President Barack Obama wrote a secret letter to Iran’s Supreme Leader Ayatollah Ali Hosseini Khamenei regarding the two countries’ shared interest in defeating ISIL, The Wall Street Journal reported Thursday.
In the letter, Obama reportedly told Khamenei that any cooperation on ISIL was largely contingent on Iran reaching a nuclear deal with the West. The Journal report, which cites former and current U.S. officials, comes weeks ahead of a Nov. 24 deadline for a nuclear deal with Iran.
White House press secretary Josh Earnest said he could not confirm that Obama had sent the letter. Nonetheless, he said that U.S. policy on Iran has not changed.
"I'm not in a position to discuss private correspondence between the president and any world leader," said Earnest during a White House briefing. "I can tell you that the policy that the president and his administration have articulated about Iran remains unchanged."
Like Washington, Tehran’s Shia leadership opposes the military offensive of the Sunni-led Islamic State in Iraq and the Levant (ISIL), but Khamenei has warned the U.S. against using the ISIL threat to push what he called a hostile agenda in the Middle East.
While Earnest would not comment on the letter, he did say that the U.S. had discussed the campaign against ISIL with Tehran on the sidelines of negotiations concerning Iran's nuclear program.
"The United States will not cooperate militarily with Iran in that effort," said Earnest of the fight against ISIL. "We won't share intelligence with them. But their interests in the outcome is something that's been widely commented on — commented upon and something that on a couple of occasions has been discussed on the sidelines of other conversations."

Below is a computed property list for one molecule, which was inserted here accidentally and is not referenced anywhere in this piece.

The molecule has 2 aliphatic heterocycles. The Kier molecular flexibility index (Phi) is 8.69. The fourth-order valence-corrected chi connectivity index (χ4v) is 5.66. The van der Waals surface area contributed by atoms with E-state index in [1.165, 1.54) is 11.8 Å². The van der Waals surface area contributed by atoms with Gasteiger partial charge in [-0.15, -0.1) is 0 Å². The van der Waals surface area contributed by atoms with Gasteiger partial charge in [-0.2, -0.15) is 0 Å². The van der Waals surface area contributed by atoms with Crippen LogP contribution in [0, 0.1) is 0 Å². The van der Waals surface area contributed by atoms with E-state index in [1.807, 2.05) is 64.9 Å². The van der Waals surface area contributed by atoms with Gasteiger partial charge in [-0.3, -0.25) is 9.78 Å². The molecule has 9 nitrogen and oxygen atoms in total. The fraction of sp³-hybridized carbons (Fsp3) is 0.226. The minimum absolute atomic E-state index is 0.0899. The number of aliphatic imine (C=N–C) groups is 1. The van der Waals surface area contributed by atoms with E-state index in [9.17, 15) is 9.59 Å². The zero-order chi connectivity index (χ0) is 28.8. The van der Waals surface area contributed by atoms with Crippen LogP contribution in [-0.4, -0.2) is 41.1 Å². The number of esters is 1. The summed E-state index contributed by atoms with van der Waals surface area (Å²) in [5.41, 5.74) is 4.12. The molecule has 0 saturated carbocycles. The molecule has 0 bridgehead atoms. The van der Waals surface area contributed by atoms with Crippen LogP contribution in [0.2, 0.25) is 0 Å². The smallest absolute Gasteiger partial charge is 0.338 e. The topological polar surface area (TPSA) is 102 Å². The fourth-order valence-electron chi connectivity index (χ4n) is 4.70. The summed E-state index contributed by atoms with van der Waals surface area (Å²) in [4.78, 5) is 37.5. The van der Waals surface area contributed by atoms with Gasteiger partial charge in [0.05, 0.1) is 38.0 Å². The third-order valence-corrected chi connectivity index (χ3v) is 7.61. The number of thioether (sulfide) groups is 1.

Obama is believed to have written letters to Khamenei on at least three other occasions since taking office in 2009, the Journal reported. The powerful 75-year-old cleric is believed to have the final say in Iran on important political matters. Khamenei has never directly responded to the overtures, according to unnamed U.S. officials cited by the report.
The Obama administration reportedly launched talks with Iranian officials in the Omani capital of Muscat in 2012, but kept it under wraps from Washington’s Middle Eastern allies of the talks until late 2013, the Journal reported.
Arab leaders, who are apprehensive about Iran’s growing influence in the region, worry that an improved U.S.-Iran relationship would come at the expense of their interests across the Middle East.
House Speaker John Boehner said in a separate briefing regarding the reported letter that he did not trust Iran's leaders and did not think they should be brought into the fight against ISIL.
Al Jazeera and Reuters